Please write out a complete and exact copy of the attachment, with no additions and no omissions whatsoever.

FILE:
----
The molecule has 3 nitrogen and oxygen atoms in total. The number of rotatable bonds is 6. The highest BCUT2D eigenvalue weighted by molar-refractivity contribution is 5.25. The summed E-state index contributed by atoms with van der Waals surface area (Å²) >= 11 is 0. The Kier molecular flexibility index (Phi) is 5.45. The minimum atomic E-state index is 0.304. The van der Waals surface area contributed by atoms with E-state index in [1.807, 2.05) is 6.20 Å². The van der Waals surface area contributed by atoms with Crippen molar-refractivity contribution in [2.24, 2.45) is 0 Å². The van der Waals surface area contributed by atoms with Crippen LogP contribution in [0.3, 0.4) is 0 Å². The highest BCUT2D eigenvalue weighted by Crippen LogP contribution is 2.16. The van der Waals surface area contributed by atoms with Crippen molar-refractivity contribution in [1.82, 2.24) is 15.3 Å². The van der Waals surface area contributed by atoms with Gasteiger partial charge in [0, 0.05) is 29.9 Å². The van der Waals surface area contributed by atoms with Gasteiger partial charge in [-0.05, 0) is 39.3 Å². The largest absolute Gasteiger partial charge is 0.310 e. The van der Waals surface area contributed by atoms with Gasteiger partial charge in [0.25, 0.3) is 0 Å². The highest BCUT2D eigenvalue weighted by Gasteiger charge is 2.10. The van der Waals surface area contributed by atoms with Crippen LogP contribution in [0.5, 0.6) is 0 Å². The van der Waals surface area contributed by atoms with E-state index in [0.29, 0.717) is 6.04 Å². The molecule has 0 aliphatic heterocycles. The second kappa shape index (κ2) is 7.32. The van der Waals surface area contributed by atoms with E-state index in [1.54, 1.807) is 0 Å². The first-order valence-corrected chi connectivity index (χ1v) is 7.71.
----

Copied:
The molecule has 3 nitrogen and oxygen atoms in total. The number of rotatable bonds is 6. The highest BCUT2D eigenvalue weighted by molar-refractivity contribution is 5.25. The summed E-state index contributed by atoms with van der Waals surface area (Å²) >= 11 is 0. The Kier molecular flexibility index (Phi) is 5.45. The minimum atomic E-state index is 0.304. The van der Waals surface area contributed by atoms with E-state index in [1.807, 2.05) is 6.20 Å². The van der Waals surface area contributed by atoms with Crippen molar-refractivity contribution in [2.24, 2.45) is 0 Å². The van der Waals surface area contributed by atoms with Crippen LogP contribution in [0.3, 0.4) is 0 Å². The highest BCUT2D eigenvalue weighted by Crippen LogP contribution is 2.16. The van der Waals surface area contributed by atoms with Crippen molar-refractivity contribution in [1.82, 2.24) is 15.3 Å². The van der Waals surface area contributed by atoms with Gasteiger partial charge in [0, 0.05) is 29.9 Å². The van der Waals surface area contributed by atoms with Gasteiger partial charge in [-0.05, 0) is 39.3 Å². The largest absolute Gasteiger partial charge is 0.310 e. The van der Waals surface area contributed by atoms with Gasteiger partial charge in [0.25, 0.3) is 0 Å². The highest BCUT2D eigenvalue weighted by Gasteiger charge is 2.10. The van der Waals surface area contributed by atoms with Crippen LogP contribution in [0.5, 0.6) is 0 Å². The van der Waals surface area contributed by atoms with E-state index in [0.29, 0.717) is 6.04 Å². The molecule has 0 aliphatic heterocycles. The second kappa shape index (κ2) is 7.32. The van der Waals surface area contributed by atoms with E-state index in [1.54, 1.807) is 0 Å². The first-order valence-corrected chi connectivity index (χ1v) is 7.71.